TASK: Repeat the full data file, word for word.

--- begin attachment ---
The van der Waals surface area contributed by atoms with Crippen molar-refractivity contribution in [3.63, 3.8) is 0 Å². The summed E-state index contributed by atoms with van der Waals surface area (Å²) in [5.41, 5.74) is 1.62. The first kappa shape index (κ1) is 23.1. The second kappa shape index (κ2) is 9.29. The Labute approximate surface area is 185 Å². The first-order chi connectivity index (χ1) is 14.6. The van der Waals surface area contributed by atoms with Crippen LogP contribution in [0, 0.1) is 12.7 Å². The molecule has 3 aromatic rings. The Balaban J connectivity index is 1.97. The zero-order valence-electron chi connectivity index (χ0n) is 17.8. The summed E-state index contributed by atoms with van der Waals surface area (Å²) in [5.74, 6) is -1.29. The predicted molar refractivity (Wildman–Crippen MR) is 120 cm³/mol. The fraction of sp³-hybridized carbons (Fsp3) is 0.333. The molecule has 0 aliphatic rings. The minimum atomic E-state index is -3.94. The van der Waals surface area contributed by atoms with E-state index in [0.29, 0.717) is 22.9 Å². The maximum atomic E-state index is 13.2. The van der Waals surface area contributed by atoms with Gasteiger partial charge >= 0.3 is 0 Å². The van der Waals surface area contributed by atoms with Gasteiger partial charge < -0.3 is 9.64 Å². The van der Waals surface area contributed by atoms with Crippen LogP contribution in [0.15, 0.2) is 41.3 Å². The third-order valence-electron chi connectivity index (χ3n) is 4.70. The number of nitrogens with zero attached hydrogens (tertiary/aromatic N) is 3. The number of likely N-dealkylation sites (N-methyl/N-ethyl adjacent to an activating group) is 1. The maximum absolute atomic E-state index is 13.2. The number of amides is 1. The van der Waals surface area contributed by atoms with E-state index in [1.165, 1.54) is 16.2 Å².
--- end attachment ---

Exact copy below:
The van der Waals surface area contributed by atoms with Crippen molar-refractivity contribution in [3.63, 3.8) is 0 Å². The summed E-state index contributed by atoms with van der Waals surface area (Å²) in [5.41, 5.74) is 1.62. The first kappa shape index (κ1) is 23.1. The second kappa shape index (κ2) is 9.29. The Labute approximate surface area is 185 Å². The first-order chi connectivity index (χ1) is 14.6. The van der Waals surface area contributed by atoms with Crippen LogP contribution in [0, 0.1) is 12.7 Å². The molecule has 3 aromatic rings. The Balaban J connectivity index is 1.97. The zero-order valence-electron chi connectivity index (χ0n) is 17.8. The summed E-state index contributed by atoms with van der Waals surface area (Å²) in [5.74, 6) is -1.29. The predicted molar refractivity (Wildman–Crippen MR) is 120 cm³/mol. The fraction of sp³-hybridized carbons (Fsp3) is 0.333. The molecule has 0 aliphatic rings. The minimum atomic E-state index is -3.94. The van der Waals surface area contributed by atoms with E-state index in [0.29, 0.717) is 22.9 Å². The maximum atomic E-state index is 13.2. The van der Waals surface area contributed by atoms with Gasteiger partial charge >= 0.3 is 0 Å². The van der Waals surface area contributed by atoms with Gasteiger partial charge < -0.3 is 9.64 Å². The van der Waals surface area contributed by atoms with Crippen LogP contribution in [0.15, 0.2) is 41.3 Å². The third-order valence-electron chi connectivity index (χ3n) is 4.70. The number of nitrogens with zero attached hydrogens (tertiary/aromatic N) is 3. The number of likely N-dealkylation sites (N-methyl/N-ethyl adjacent to an activating group) is 1. The maximum absolute atomic E-state index is 13.2. The number of amides is 1. The van der Waals surface area contributed by atoms with E-state index in [1.165, 1.54) is 16.2 Å².